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THU0184 Polymorphonuclear cell counts (pmn) effectively predict mortality in rheumatoid arthritis (ra) patients followed for up to 20 years
  1. F Wolfe1,
  2. HK Choi2
  1. 1National Data Bank for Rheumatic Diseases, Arthritis Research Center Foundation, Wichita, USA
  2. 2Rheumatology Unit, Harvard Medical School, Boston, USA

Abstract

Background Mortality is increased in rheumatoid arthritis (RA), and this increase is related to disease severity markers, disease activity and psychosocial factors. It has been previously reported that white cell counts (WBC) predict total joint replacement in RA,1 and WBC levels are associated with cardiovascular mortality in non-RA populations.2 The effect of WBC, especially PMN, on mortality has not been studied in RA, but might be clinically important.

Objectives To investigate the relation between PMN and mortality in RA.

Methods During a 20-year period ending in 2000, 1500 consecutive RA patients had 21,581 clinic visits at which 18,850 WBC tests were performed. 544 patients died. The predictability for mortality of PMN and other variables obtained 1) during the first 2 years of follow-up and 2) over the entire course of RA was examined using Cox regression models (Cox). To assess the impact of covariates on the predictability of PMN, we controlled for RF, ESR, age, disease duration, sex, HAQ, and prednisone use in multivariate Cox models. Generalised estimating equations (GEE) were used to describe the relation of PMN to other variables.

Results The mean (SD) of WBC and PMN was 8.0 (2.8) and 6.0 (2.5), respectively. Total PMN but not lymphocyte counts predicted mortality (p < 0.05 and p = 0.522, respectively). The mean PMN values in its quartiles were 3.5, 4.9, 6.2 and 9.0. Over the entire course of RA the hazard ratios (HR) for mortality compared with Q1 were Q2 1.5 (1.1,1.9), Q3 1.9 (1.4,2.5) and Q4 2.8 (2.2,3.7). By contrast, the HR for rheumatoid factor positivity (RF) was 1.6 (1.3, 2.1). HR for PMN during the 1st 2 years of follow-up were Q2 1.5 (1.1,1.9), Q3 2.0 (1.6, 2.6) and Q4 2.4 (1.8, 3.1). For those in Q1-Q4 during the 1st 2 years, the predicted 25% time to death was 11.7, 8.8, 7.2 and 4.6 years, respectively. To assess the effect of covariates on the predictive ability of PMN, covariates that included RF, ESR, age, disease duration, sex, HAQ, and prednisone use were added to the 2-year and lifetime PH models. PMN remained significant in the multivariate Cox models, and was a stronger predictor of mortality than RF or ESR. In GEE analyses, the strongest predictor of PMN was, by far, the use of prednisone, with users having 1.8 (1.6, 2.0) thousand cells increase compared to non-users. Weaker predictors of PMN included sex, HAQ, ESR, RF, disease duration, but not age.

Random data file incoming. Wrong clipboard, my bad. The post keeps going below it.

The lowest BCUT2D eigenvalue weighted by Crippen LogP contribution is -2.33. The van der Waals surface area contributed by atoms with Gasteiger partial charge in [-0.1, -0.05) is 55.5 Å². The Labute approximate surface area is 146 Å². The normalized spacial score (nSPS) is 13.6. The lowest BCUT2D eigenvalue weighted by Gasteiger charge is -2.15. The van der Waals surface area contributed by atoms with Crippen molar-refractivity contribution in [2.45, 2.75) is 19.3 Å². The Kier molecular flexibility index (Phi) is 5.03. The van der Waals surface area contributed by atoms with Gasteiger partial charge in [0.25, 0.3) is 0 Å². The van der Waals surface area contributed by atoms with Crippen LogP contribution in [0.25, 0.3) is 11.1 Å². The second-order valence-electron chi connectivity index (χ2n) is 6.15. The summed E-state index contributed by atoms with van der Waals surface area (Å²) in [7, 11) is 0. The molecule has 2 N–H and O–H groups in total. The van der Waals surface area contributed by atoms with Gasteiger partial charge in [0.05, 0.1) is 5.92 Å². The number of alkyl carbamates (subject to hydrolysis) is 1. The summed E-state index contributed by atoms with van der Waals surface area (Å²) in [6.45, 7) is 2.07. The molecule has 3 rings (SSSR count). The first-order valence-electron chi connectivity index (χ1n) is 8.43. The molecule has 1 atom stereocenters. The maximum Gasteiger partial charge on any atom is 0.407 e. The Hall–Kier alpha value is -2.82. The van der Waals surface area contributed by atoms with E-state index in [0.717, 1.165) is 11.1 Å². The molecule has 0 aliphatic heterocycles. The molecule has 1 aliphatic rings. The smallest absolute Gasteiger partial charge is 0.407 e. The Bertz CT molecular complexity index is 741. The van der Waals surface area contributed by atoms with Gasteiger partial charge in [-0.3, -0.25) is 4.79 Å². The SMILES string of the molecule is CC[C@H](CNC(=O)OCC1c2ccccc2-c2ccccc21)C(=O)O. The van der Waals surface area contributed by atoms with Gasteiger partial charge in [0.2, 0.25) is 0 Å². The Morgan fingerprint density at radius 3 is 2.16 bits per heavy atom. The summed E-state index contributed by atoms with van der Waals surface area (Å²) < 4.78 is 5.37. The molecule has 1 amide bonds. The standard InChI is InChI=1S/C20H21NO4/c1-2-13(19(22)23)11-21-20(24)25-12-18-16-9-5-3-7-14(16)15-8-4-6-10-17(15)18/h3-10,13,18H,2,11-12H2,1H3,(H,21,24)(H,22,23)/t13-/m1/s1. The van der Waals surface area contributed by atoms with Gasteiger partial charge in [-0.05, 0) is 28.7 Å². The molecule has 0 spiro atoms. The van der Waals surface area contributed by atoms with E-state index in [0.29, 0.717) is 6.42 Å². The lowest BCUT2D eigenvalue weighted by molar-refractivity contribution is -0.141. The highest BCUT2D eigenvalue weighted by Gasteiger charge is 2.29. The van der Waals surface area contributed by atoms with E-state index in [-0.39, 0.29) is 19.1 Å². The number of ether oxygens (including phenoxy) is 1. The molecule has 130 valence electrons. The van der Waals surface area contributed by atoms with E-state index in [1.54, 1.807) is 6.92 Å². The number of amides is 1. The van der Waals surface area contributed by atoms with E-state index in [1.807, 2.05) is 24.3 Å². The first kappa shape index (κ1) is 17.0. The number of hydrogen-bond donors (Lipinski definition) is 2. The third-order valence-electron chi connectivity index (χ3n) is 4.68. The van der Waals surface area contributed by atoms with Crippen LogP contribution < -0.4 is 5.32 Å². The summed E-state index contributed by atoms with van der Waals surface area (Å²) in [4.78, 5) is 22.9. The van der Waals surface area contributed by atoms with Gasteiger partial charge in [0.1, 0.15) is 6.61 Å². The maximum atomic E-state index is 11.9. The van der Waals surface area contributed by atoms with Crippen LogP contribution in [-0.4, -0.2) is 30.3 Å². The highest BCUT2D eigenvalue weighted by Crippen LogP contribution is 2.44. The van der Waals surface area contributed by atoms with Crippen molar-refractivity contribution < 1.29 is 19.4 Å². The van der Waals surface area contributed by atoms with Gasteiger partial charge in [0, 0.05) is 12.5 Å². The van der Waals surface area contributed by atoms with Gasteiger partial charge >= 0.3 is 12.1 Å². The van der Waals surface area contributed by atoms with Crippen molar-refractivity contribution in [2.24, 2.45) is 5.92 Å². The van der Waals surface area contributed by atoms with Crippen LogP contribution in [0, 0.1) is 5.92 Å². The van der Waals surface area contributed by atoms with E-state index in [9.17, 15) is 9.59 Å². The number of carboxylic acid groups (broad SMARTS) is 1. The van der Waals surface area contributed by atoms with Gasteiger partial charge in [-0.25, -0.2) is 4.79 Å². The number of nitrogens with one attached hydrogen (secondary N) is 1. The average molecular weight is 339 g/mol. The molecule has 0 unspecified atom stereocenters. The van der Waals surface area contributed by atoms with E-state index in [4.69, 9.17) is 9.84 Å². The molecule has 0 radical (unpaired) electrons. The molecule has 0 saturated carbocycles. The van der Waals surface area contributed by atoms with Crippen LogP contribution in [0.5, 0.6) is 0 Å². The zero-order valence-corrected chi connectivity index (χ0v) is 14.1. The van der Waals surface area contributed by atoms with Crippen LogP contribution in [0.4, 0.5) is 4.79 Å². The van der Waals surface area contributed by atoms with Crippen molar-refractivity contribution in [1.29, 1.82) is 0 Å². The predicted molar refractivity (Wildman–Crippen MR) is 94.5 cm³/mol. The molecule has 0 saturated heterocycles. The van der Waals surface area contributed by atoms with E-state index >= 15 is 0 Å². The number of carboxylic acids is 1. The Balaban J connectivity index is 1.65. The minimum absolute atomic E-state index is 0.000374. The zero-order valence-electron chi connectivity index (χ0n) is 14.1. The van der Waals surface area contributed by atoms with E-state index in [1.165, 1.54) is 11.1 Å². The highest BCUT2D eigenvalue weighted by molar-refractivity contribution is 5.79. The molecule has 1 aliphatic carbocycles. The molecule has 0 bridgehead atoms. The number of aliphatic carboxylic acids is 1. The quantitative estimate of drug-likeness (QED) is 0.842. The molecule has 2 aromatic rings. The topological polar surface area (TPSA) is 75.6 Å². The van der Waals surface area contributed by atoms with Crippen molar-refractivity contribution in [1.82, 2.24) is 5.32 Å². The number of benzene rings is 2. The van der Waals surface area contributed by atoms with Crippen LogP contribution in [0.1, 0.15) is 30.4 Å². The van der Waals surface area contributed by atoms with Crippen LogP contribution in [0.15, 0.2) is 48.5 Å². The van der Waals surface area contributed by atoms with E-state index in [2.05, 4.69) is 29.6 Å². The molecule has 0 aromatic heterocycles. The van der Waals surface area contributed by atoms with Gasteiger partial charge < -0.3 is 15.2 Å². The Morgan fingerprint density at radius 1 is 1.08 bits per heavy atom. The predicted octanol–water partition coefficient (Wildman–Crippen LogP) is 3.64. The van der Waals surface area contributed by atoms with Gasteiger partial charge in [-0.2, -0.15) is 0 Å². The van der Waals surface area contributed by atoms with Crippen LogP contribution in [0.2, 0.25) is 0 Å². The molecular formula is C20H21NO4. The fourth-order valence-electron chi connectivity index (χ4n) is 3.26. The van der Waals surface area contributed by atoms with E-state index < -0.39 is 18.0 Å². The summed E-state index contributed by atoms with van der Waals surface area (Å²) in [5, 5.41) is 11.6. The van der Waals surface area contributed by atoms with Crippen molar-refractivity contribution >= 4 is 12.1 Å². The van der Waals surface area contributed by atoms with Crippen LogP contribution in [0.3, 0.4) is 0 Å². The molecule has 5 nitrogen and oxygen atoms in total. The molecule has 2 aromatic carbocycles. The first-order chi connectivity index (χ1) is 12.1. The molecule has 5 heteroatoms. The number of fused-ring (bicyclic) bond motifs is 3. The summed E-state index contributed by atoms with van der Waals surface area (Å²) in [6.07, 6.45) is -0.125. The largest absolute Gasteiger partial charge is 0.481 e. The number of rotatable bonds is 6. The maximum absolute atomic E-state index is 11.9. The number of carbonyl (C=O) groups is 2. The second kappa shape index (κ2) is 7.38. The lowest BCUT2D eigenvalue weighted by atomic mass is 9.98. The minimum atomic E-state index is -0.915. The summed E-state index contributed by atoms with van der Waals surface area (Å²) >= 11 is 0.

Conclusion Total PMN predicts mortality in RA as effectively as RF, and the predictability is robust to duration of disease as well as to fixed and time-dependent disease severity covariates. This simple test appears to have been overlooked, but adds significantly to our ability to predict mortality in RA. Corticosteroids are the strongest influence on PMN among RA patients, and might be an important factor in mortality increase in RA. Treatment related PMN reduction that occurs in clinical trials of biologic agents may be a marker for increased survival, and is a candidate variable for measurement of pharmaco-economic benefit.

References

  1. Arthritis Rheum. 1998;41(6):1072–82

  2. N Engl J Med. 2000;343(16):1148–55

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